May 7, 2007

The End of Faith

Another week gone and another book finished. In keeping true to my word to try and write a quick blurb every time I finish a book, I am back again this week to jot down a few words about The End of Faith by Sam Harris. I found Harris’ name in Mindful Politics. He has written a great essay about how Buddhism is the main obstacle for Buddhist. He claims that the practice of Buddhism should outshine the religion itself. He actually claims, and I agree with him, that Buddhism is not a religion at all, but a way of life.

After finishing Mindful Politics, I wrote down his name and told myself I would buy a book that he has written the next time I was at the bookstore, which brings me to The End of Faith. This text offers a simple two-part thesis:

…(1) our religious traditions attest to a range of spiritual experiences that are real and significant and entirely worthy of our investigation, both personally and scientifically; (2) many of the beliefs that have grown up around these experiences now threaten to destroy us.

With his sometimes hilarious wit and acerbic sarcasm, Harris delivers a roller-coaster ride which will get you thinking no matter where you stand on the topic of faith. I emailed friends after reading the first sixty pages begging them to read this book, but then found myself angrily disagreeing with much of what Harris was claiming later on. (He takes a few jabs at liberalism- Chomsky and Roy in particular) But by the end of the book, I found most of what he said to be very thought provoking and important for people to read. There are some contradictions and very pro-American elements that I found a bit hard to swallow, but overall I recommend that you give this book a read.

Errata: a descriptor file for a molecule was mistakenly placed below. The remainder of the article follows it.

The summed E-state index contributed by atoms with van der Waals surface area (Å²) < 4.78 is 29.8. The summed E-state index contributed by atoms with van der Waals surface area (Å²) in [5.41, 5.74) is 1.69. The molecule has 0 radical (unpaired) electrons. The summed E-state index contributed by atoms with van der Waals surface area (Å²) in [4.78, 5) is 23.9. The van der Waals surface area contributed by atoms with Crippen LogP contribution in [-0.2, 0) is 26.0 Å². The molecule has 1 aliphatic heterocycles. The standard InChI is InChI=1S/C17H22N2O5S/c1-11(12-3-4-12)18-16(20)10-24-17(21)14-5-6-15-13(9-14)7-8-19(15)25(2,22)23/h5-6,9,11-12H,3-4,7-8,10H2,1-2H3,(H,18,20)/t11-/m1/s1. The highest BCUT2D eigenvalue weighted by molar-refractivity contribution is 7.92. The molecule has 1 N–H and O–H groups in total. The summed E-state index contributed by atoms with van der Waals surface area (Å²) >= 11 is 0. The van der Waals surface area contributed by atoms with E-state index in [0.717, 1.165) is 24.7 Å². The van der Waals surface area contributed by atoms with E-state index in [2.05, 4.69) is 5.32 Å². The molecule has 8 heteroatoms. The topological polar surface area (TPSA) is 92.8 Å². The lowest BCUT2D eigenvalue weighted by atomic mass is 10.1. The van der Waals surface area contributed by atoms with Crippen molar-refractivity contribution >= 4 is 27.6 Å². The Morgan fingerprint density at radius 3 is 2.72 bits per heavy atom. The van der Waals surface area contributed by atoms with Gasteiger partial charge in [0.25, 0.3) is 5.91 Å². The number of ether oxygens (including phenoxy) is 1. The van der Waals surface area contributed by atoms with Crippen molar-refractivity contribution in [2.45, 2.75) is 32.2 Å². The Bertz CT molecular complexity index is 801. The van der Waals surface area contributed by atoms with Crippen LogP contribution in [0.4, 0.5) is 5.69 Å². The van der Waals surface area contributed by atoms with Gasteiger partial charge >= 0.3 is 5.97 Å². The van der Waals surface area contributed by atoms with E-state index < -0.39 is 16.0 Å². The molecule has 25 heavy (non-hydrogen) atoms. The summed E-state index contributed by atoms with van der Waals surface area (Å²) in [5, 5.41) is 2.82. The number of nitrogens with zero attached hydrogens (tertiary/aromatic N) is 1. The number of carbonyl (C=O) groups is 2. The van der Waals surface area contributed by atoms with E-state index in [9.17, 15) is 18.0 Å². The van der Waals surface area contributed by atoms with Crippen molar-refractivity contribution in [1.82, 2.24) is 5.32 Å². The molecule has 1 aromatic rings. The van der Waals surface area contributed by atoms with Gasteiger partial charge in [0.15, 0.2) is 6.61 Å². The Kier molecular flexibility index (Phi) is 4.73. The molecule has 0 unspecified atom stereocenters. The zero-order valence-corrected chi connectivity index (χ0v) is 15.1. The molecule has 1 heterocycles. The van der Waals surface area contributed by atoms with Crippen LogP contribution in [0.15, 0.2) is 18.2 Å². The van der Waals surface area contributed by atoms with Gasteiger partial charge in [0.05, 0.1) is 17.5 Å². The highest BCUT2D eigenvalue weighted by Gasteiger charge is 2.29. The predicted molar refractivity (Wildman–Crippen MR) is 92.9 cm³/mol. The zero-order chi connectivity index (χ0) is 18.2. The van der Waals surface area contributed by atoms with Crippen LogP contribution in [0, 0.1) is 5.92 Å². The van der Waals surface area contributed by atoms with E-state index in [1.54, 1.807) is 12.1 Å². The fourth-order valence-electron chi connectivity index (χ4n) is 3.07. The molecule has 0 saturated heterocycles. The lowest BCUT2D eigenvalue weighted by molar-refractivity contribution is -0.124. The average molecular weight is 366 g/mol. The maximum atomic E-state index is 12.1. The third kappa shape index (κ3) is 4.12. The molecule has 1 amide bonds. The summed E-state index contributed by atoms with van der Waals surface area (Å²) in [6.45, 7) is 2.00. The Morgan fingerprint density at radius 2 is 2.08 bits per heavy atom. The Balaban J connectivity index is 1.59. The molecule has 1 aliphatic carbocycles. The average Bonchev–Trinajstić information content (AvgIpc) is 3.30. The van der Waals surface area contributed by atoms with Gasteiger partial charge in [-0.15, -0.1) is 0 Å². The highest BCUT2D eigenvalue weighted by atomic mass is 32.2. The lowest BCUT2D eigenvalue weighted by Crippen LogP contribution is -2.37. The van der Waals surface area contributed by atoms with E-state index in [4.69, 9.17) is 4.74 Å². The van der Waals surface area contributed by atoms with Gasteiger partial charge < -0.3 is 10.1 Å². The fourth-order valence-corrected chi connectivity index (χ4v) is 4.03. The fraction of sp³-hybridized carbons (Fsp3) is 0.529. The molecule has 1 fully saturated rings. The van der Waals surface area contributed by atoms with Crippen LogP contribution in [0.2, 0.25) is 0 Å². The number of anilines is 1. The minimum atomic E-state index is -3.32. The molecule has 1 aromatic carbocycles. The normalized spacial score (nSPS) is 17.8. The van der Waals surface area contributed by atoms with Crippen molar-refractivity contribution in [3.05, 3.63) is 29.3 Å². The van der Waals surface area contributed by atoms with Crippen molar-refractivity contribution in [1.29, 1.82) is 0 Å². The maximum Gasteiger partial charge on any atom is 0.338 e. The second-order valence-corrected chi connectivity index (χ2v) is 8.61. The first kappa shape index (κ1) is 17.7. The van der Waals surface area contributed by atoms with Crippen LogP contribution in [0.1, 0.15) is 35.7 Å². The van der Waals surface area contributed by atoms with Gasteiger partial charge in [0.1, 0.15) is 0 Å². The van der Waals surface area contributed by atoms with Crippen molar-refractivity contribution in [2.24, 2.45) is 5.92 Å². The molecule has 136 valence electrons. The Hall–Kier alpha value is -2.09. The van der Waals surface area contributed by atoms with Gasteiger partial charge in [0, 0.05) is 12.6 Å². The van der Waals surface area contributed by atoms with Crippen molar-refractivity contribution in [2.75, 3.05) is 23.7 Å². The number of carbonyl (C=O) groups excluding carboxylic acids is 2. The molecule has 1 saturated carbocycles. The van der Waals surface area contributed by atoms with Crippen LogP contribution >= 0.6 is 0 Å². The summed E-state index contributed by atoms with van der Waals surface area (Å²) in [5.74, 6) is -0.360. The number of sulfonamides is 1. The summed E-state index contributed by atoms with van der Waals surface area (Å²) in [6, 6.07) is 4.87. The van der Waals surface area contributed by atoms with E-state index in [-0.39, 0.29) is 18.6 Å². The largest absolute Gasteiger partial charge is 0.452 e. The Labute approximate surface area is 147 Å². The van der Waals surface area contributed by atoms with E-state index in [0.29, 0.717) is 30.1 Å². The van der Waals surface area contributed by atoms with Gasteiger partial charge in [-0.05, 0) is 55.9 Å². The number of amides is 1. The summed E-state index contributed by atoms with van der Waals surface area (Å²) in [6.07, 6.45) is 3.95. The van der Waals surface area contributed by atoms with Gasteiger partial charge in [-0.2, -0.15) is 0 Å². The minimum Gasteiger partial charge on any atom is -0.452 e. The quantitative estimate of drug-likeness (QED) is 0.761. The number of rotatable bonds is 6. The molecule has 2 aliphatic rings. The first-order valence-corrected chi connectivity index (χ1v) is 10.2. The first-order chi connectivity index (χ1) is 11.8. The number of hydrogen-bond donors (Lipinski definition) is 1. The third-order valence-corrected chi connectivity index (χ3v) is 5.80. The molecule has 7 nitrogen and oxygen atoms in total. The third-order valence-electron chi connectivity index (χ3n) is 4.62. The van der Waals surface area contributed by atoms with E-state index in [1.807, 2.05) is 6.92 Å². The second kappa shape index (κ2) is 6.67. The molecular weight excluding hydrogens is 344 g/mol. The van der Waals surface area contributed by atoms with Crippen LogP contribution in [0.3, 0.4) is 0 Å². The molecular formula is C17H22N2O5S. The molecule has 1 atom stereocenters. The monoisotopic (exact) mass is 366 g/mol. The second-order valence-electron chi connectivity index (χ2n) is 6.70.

Harris attacks Islam, Christianity and Judaism with equal fervor. For those of us who have seen the inherent ignorance and delusions embedded in these faiths, The End of Faith is a well-articulated treatise.

The book takes a few unexpected turns to discuss the neurological make-up of how we create our beliefs, the concept of a universal ethics and morality, but for most of the book, Harris is arguing that we have out grown the idea of the God of Abraham. He agrees that all human beings are searching for spiritual meaning in our lives and that this is okay. Harris simply claims that we must use science, reason, and evidence to explore these phenomena, and that if we continue to base our beliefs on books that were written millennia ago, and claim that each of our books is the sole true word of a god, who we have no proof exists, we will destroy ourselves before the century is over.

Below are some quotes that I found funny, meaningful, and important:
  • There is clearly no greater obstacle to a truly empirical approach to spiritual experience than out current beliefs about God.
  • Because most religions offer no valid mechanisms by which their core beliefs can be tested and revised, each new generation of believers is condemned to inherit the superstitions and tribal hatreds of its predecessors.
  • The religious moderate is nothing more than a failed fundamentalist.